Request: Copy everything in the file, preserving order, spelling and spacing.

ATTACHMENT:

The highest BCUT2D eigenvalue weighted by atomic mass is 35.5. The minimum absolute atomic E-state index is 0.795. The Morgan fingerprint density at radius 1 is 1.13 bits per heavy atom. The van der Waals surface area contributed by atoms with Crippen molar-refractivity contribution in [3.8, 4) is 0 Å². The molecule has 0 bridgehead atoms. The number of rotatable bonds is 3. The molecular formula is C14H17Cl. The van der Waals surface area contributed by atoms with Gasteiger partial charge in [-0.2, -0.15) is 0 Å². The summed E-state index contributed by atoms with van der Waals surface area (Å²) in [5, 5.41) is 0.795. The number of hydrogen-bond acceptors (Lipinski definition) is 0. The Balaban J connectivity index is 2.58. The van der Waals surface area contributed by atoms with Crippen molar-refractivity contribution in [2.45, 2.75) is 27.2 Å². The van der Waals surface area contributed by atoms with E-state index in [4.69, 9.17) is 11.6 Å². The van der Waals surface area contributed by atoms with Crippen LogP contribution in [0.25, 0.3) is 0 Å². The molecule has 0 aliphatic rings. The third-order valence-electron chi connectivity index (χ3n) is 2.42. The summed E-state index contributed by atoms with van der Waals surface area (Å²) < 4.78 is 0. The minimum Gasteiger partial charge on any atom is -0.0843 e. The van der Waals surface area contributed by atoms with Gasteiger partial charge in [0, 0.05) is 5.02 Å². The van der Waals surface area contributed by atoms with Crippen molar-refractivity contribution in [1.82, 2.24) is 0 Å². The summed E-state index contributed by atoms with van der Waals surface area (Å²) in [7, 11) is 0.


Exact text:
The highest BCUT2D eigenvalue weighted by atomic mass is 35.5. The minimum absolute atomic E-state index is 0.795. The Morgan fingerprint density at radius 1 is 1.13 bits per heavy atom. The van der Waals surface area contributed by atoms with Crippen molar-refractivity contribution in [3.8, 4) is 0 Å². The molecule has 0 bridgehead atoms. The number of rotatable bonds is 3. The molecular formula is C14H17Cl. The van der Waals surface area contributed by atoms with Gasteiger partial charge in [-0.2, -0.15) is 0 Å². The summed E-state index contributed by atoms with van der Waals surface area (Å²) in [5, 5.41) is 0.795. The number of hydrogen-bond acceptors (Lipinski definition) is 0. The Balaban J connectivity index is 2.58. The van der Waals surface area contributed by atoms with Crippen molar-refractivity contribution in [2.45, 2.75) is 27.2 Å². The van der Waals surface area contributed by atoms with E-state index in [4.69, 9.17) is 11.6 Å². The van der Waals surface area contributed by atoms with Crippen LogP contribution in [0.25, 0.3) is 0 Å². The molecule has 0 aliphatic rings. The third-order valence-electron chi connectivity index (χ3n) is 2.42. The summed E-state index contributed by atoms with van der Waals surface area (Å²) < 4.78 is 0. The minimum Gasteiger partial charge on any atom is -0.0843 e. The van der Waals surface area contributed by atoms with Gasteiger partial charge in [0, 0.05) is 5.02 Å². The van der Waals surface area contributed by atoms with Crippen molar-refractivity contribution in [1.82, 2.24) is 0 Å². The summed E-state index contributed by atoms with van der Waals surface area (Å²) in [7, 11) is 0.